Another gauge of whether you are well-hydrated is the color of your urine. It should be a light yellow straw color—if your urine is dark yellow, orange, or even brown, you are likely dehydrated. 

Keep in mind that hydration does not have to be only water; other liquids such as coconut water, plant milk, decaf tea, or flavored seltzer can count toward this goal. Just be sure to avoid sugary drinks that may raise blood glucose, or too much caffeine that can lead to dehydration. You may also achieve adequate hydration by eating foods with high water content. Many vegetables and fruits are hydrating and provide fiber to retain water and aid digestion and elimination.



Numerous studies have suggested that individuals who exercise regularly have a lower risk of vision-threatening diseases1, such as macular degeneration, glaucoma, and diabetic retinopathy. In addition, regular movement and exercise also help keep neurodegenerative conditions, such as Alzheimer's disease, at bay

My usual recommendation is to do various forms of exercise, for up to eight to 10 hours weekly. Within this overall quota, 150 minutes of weekly aerobic activity is essential to supply adequate blood flow and maintain oxygenation to the brain and eye. Even light forms of activity such as deep breathing, housework, stretching, yoga, and tai chi can be very beneficial.


Limiting environmental toxin exposure

Exposure to toxins, such as cigarette smoke, air pollution, heavy metals, household chemicals, and mold, may increase the risk of eye and brain conditions. Limiting exposure to environmental toxins is a key prevention strategy for eye conditions such as dry eye, cataract, macular degeneration, and optic neuropathy.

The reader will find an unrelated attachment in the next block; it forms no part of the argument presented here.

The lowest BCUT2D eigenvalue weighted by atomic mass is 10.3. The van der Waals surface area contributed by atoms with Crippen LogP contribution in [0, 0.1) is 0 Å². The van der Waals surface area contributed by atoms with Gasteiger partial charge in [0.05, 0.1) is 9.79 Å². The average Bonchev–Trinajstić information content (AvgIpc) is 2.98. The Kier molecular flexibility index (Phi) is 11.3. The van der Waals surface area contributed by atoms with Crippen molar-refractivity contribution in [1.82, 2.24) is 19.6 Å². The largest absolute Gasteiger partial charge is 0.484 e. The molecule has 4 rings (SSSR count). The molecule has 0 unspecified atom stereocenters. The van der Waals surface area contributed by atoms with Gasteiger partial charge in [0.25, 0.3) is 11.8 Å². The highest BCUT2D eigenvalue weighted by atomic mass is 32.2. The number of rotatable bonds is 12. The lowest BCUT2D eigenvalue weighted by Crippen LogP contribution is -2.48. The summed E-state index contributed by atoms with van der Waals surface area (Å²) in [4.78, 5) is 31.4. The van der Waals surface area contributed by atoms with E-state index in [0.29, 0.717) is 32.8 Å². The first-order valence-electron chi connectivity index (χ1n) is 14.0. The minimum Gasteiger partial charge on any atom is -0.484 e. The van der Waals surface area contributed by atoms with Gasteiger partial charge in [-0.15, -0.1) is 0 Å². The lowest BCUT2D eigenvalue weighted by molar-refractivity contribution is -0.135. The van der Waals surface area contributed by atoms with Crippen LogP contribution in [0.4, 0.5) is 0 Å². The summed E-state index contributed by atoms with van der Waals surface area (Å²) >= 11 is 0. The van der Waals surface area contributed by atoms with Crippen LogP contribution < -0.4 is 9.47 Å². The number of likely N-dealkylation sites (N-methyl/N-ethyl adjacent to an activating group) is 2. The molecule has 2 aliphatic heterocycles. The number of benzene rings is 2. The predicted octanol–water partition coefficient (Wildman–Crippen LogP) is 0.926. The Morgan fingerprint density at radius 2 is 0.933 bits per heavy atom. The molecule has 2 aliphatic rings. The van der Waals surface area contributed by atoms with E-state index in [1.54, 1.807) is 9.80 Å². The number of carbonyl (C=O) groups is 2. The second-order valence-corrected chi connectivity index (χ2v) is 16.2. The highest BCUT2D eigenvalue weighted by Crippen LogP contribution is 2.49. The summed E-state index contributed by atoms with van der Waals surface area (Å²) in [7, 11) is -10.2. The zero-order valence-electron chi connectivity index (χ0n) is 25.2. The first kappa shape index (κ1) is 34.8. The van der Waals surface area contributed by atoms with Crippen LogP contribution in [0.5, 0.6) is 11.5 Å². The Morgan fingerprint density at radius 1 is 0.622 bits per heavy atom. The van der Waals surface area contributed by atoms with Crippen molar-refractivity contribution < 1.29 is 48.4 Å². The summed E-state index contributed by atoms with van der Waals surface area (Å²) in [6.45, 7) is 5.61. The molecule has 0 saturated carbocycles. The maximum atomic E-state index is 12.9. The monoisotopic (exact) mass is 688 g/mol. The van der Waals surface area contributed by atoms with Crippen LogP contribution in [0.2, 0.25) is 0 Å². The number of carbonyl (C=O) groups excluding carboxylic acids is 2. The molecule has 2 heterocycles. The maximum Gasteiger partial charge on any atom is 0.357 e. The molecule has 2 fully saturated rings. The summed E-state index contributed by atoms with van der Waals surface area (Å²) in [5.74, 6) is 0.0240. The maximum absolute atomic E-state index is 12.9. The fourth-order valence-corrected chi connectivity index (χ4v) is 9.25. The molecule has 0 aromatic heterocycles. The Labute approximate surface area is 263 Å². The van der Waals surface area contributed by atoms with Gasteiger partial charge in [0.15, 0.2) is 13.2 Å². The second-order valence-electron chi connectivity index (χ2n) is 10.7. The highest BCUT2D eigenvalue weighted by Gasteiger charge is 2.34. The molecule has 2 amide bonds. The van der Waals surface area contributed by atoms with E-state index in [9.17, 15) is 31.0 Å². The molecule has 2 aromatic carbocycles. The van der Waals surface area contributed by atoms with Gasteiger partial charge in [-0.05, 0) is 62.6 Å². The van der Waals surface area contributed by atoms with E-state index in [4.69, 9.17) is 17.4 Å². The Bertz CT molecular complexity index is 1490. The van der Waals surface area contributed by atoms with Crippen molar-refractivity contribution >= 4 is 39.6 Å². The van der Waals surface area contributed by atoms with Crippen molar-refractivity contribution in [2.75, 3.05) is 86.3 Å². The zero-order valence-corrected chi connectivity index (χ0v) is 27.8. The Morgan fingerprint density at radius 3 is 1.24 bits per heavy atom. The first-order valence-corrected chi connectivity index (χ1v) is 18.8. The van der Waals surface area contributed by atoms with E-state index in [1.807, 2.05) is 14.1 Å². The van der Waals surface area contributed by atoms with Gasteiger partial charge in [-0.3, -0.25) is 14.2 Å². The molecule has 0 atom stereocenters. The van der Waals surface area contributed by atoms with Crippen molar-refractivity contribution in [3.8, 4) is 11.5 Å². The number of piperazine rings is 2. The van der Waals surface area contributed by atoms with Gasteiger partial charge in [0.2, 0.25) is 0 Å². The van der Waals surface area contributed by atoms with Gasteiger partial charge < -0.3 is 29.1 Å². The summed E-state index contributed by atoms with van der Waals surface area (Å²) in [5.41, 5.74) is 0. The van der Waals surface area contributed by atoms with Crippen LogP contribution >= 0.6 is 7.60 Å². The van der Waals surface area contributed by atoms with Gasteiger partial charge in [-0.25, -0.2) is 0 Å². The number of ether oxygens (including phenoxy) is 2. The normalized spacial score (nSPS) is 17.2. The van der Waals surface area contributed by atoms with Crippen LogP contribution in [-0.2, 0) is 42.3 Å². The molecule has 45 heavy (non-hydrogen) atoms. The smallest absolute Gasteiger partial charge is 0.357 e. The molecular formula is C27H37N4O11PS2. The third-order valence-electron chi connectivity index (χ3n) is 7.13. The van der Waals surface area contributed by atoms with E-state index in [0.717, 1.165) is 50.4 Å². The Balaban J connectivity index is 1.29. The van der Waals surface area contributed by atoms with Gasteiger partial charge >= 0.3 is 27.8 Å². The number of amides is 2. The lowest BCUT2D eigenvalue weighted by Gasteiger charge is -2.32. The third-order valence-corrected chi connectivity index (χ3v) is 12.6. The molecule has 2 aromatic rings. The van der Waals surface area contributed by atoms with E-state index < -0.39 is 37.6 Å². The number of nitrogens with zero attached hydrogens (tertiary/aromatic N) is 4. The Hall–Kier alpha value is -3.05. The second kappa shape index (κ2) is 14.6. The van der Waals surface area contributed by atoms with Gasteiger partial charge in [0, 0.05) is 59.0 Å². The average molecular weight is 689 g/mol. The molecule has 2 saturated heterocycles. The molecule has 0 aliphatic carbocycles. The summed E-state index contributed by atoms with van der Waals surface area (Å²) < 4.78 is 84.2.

In my experience, therapeutic foods that promote elimination—such as cruciferous vegetables and fiber-rich foods; botanicals such as turmeric, dandelion root, or milk thistle; and chelating agents such as charcoal—have proved helpful for my patients.


Protecting against short-wavelength blue light 

Blue light is comprised of short-wavelength, high-energy light rays. Blue light has been associated with several adverse health and ocular effects, including migraine headaches, sleep disturbances, attention issues, and digital eye strain. Fortunately, there is no evidence to show that excessive blue light exposure leads to permanent vision loss.

Most of the blue light to which we are exposed comes from the sun: This is beneficial blue light that helps regulate our sleep-wake cycle and mood. However, artificial sources of blue light from screens, monitors, and even energy-saving bulbs can lead to health and eye issues.